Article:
I have a string I would like to split using #, ., [], or {} characters, as in CSS. The desired functionality is:

- Input: "div#foo[bar='value'].baz{text}"
- Output: ["div", "#foo", "[bar='value'", ".baz", "{text"]

This is easy enough, with this RegEx: input.match(/([#.\[{]|^.*?)[^#.\[{\]}]*/g)

However, this doesn't ignore syntax characters inside quotes, as I would like it too. (e.x. "div[bar='value.baz']" should ignore the .)

How can I make the second part of my RegEx (the [^#.\[{\]}]* portion) capture not only the negated character set, but also any character within quotes. In other words, how can I implement the RegEx, (\"|').+?\1 into my current one.

Edit: I've figured out a regex that works decent, but can't handle escaped-quotes inside quotes (for example: "stuff here \\" quote "). If someone knows how to do that, it would be extremely helpful:


var str = "div#foo[bar='value.baz'].baz{text}";
// [ 'div', '#foo', '[bar=\'value.baz\'', '.baz', '{text' ]
  • This was exactly what I was looking for, thanks. – Azmisov Jun 23 '11 at 22:54
  • I modified it slightly to handle quotes inside {} and multiple bar=value's inside []: str.match(/(^|[\.#[\]{}])(([^'\.#[\]{}]+)('[^']*')?|('[^']*'))+/g) – Azmisov Jun 23 '11 at 23:02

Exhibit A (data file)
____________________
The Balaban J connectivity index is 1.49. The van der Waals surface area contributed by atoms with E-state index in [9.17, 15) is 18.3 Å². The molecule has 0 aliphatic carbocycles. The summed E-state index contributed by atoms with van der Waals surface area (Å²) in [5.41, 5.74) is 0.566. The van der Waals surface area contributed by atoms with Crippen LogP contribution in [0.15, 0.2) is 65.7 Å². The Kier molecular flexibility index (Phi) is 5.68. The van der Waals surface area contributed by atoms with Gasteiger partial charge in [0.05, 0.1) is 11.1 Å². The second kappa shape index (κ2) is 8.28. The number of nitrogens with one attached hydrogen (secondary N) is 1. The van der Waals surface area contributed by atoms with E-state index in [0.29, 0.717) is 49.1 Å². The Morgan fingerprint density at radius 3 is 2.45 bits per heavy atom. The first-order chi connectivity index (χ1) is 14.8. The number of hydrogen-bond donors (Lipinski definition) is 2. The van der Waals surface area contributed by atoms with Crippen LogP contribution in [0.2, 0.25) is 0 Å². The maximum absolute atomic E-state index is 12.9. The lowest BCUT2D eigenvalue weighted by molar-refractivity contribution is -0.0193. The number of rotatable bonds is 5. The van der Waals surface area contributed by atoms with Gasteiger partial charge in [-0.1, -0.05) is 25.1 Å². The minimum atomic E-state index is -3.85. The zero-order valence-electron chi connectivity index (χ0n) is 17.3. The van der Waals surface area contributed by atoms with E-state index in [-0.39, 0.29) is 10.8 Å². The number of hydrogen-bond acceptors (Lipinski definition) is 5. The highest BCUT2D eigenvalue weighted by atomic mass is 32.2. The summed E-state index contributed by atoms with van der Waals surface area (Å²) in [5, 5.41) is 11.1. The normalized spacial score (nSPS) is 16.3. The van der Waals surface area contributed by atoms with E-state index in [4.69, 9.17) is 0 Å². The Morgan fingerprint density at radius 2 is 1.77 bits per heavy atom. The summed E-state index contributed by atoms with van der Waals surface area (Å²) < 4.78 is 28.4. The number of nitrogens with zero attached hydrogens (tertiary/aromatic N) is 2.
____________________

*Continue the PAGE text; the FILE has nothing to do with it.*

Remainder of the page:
var tokens = myCssString.match(/\/\*[\s\S]*?\*\/|"(?:[^"\\]|\\[\s\S]*)"|'(?:[^'\\]|\\[\s\S])*'|[\{\}:;\(\)\[\]./#]|\s+|[^\s\{\}:;\(\)\[\]./'"#]+/g);

Given your string, it produces


The RegExp above is loosely based on the CSS 2.1 lexical grammar


Firstly, and i can't stress this enough: you shouldn't use regexps to parse css, you should use a real parser, for instance http://glazman.org/JSCSSP/ or similar - many have built them, no need for you to reinvent the wheel.

that said, to solve your current problem do this:

var str = "div#foo[bar='value.foo'].baz{text}";


//["div", "#foo", "[bar='value.foo'", ".baz", "{text"]
  • The input string isn't literal CSS, actually. I'm trying to write a regex that can split up the input string by the characters listed above. I want to include . in the split, but ignore it (or any of the characters listed above) if they are inside quotes. – Azmisov Jun 23 '11 at 20:25

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